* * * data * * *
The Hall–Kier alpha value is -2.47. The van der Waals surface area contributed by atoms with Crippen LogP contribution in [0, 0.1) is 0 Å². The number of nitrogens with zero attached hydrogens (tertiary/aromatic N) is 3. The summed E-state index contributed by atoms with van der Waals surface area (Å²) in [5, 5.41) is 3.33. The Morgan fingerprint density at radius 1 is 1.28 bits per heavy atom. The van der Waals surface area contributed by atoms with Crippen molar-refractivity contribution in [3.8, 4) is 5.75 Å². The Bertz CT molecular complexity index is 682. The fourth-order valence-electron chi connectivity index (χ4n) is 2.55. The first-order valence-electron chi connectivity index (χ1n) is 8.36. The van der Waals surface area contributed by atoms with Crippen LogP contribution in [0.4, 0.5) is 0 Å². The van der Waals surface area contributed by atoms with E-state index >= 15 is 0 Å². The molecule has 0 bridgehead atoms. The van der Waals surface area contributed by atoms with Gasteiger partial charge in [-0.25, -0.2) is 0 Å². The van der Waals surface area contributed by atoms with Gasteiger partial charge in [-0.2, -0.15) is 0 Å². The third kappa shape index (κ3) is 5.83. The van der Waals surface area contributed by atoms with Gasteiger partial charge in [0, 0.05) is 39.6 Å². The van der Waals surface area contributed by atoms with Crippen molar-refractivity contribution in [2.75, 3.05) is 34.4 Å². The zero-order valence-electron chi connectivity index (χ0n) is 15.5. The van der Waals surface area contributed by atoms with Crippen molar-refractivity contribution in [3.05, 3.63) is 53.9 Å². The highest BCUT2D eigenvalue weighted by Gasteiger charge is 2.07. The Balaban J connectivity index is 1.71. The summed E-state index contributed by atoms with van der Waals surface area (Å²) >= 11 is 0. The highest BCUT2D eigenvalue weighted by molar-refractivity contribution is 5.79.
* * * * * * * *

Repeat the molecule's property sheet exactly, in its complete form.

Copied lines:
The Hall–Kier alpha value is -2.47. The van der Waals surface area contributed by atoms with Crippen LogP contribution in [0, 0.1) is 0 Å². The number of nitrogens with zero attached hydrogens (tertiary/aromatic N) is 3. The summed E-state index contributed by atoms with van der Waals surface area (Å²) in [5, 5.41) is 3.33. The Morgan fingerprint density at radius 1 is 1.28 bits per heavy atom. The van der Waals surface area contributed by atoms with Crippen molar-refractivity contribution in [3.8, 4) is 5.75 Å². The Bertz CT molecular complexity index is 682. The fourth-order valence-electron chi connectivity index (χ4n) is 2.55. The first-order valence-electron chi connectivity index (χ1n) is 8.36. The van der Waals surface area contributed by atoms with Crippen LogP contribution in [0.4, 0.5) is 0 Å². The van der Waals surface area contributed by atoms with E-state index >= 15 is 0 Å². The molecule has 0 bridgehead atoms. The van der Waals surface area contributed by atoms with Gasteiger partial charge in [-0.25, -0.2) is 0 Å². The van der Waals surface area contributed by atoms with Gasteiger partial charge in [-0.2, -0.15) is 0 Å². The third kappa shape index (κ3) is 5.83. The van der Waals surface area contributed by atoms with Gasteiger partial charge in [0, 0.05) is 39.6 Å². The van der Waals surface area contributed by atoms with Crippen molar-refractivity contribution in [2.75, 3.05) is 34.4 Å². The zero-order valence-electron chi connectivity index (χ0n) is 15.5. The van der Waals surface area contributed by atoms with Crippen molar-refractivity contribution in [3.05, 3.63) is 53.9 Å². The highest BCUT2D eigenvalue weighted by Gasteiger charge is 2.07. The Balaban J connectivity index is 1.71. The summed E-state index contributed by atoms with van der Waals surface area (Å²) >= 11 is 0. The highest BCUT2D eigenvalue weighted by molar-refractivity contribution is 5.79.